This week has marked my first 100 days as Chief Executive at Health Education England. They say time flies and there is no doubt that joining HEE during a global pandemic has been challenging, but I have been extremely proud of the role HEE has played in supporting students and learners, and the wider NHS workforce in these unprecedented times.
As I reflect on my journey so far, I have learnt so much I never knew about HEE in such a short time. I have been humbled by the important role that HEE staff have played in responding very quickly to the demands of the NHS by adapting and changing the way we do things.
I have also been really struck by the way HEE has utilised the good relationships we have with other NHS bodies to support the thousands of students and learners who are playing their part. By having honest conversations about the challenges and pressures we face, as well as the opportunities they present, we are learning and listening, reforming, and making sure everything we do works for the NHS and patients. We are all in this together and working with other ALBs, partners, Royal Colleges, HEIs and providers, we can make life better for the citizens of this country for decades to come.
HEE has had to be flexible in its approach to training. This ranges from changing the way we recruit to funding extensions to medical trainees who need to extend their training because of COVID disruption. We have also launched a COVID-19 e-learning programme to support the health and care workforce responding to the pandemic. To date there have been 4.3million session launches of this programme.
While also continuing with growing our future workforce pipeline with record breaking GP speciality training recruitment figures, and the growth of nursing undergraduate supply with latest figures showing a record rise in the number of university applications to become nurses. Looking forward, we will need to be agile and ready to support the recovery of the service post COVID. I want the focus to be on ensuring that the NHS has the workforce it needs – adequately trained, supported, and developed to deliver the best care possible now and in the NHS of tomorrow.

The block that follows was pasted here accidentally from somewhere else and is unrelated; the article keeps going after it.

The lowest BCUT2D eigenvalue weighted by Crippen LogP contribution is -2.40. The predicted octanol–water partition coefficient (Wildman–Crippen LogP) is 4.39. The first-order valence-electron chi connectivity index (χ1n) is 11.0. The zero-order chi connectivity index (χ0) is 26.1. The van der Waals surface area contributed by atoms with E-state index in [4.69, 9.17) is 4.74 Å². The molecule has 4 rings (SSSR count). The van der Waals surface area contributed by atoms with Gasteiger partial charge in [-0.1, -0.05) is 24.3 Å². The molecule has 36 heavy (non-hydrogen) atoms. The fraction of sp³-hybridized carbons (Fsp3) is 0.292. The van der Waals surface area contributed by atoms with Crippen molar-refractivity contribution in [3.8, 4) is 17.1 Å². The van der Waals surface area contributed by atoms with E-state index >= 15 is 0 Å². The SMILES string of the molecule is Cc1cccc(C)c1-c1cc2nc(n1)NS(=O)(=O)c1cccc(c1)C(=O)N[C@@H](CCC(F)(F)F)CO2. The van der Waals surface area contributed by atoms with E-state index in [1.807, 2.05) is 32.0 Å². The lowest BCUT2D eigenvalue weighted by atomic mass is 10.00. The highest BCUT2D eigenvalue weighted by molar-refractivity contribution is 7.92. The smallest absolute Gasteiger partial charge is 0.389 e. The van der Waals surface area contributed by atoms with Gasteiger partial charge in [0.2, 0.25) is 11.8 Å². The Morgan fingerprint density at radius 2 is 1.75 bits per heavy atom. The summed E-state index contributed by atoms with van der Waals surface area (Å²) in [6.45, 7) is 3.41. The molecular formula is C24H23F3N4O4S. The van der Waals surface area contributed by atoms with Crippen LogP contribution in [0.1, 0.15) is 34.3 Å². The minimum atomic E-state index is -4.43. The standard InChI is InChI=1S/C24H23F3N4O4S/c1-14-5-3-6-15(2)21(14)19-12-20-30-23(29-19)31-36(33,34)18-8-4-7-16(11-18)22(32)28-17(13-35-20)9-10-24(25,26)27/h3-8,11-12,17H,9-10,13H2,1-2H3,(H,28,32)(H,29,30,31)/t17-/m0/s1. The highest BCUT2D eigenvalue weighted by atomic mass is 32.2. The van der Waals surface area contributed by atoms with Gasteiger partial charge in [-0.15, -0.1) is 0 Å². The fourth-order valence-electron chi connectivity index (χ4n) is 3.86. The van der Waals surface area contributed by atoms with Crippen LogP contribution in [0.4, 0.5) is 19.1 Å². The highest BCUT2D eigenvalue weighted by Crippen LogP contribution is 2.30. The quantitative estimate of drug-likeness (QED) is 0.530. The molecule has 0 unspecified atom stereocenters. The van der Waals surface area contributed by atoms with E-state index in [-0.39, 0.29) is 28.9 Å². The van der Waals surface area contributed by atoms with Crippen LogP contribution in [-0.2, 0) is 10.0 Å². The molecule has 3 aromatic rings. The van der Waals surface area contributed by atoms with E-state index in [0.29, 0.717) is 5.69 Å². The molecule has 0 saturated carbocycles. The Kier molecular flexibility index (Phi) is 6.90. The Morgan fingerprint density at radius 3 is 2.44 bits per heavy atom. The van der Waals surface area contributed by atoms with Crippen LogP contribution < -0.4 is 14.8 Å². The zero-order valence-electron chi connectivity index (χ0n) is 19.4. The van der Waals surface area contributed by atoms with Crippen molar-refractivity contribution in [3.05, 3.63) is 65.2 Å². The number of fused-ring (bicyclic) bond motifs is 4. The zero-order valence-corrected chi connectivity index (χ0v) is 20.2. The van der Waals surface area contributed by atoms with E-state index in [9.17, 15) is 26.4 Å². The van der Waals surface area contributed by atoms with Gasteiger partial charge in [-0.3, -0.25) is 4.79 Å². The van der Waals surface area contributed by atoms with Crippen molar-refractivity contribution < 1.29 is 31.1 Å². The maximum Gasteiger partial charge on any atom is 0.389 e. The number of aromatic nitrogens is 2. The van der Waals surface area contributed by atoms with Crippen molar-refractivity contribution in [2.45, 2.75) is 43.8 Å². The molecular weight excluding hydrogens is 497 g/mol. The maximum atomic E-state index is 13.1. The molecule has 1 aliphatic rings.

With this in mind we are already:
- Working with our partners to deliver our key commitments to grow the workforce – including 6,000 extra doctors in primary care, 26,000 extra primary care professionals, and 50,000 additional nurses by 2024/25.
- Reforming the way we recruit, providing flexibilities to learning. For example, we will be proceeding with recruitment into all specialties including the Foundation Programme to ensure the supply of doctors from August 2021.
- Permanently rolling recruitment rounds to run over the next 12 months so that trainees will have access to training as they complete required training for progression.
We need to turn on all the staffing supply taps, which includes not only focusing on our current healthcare workforce and our national recruitment programmes, but also harnessing the global reputation of our NHS and our education and training capabilities to ethically recruit from overseas.
My personal aim is to ensure that in growing our workforce, we make greater improvements in ensuring it reflects the communities that we serve. This includes making sure that there are new routes into health and social care which enhance social mobility and widen opportunity. These new routes into the workforce will have a profound positive impact on the make-up of our workforce. We must also continue to build our pipeline for the future however, we also need to ensure that we look after our people and we can encourage experienced and dedicated health and care staff to stay in the NHS.
At the heart of this will be embedding a culture that is transparent, diverse, and inclusive. This is the best way to ensure we deliver for front line health and care learners and staff in this challenging environment. I look forward to working with you all over the next 100 days.
Dr Navina Evans
Health Education England
This Page was last updated on: 29 January 2021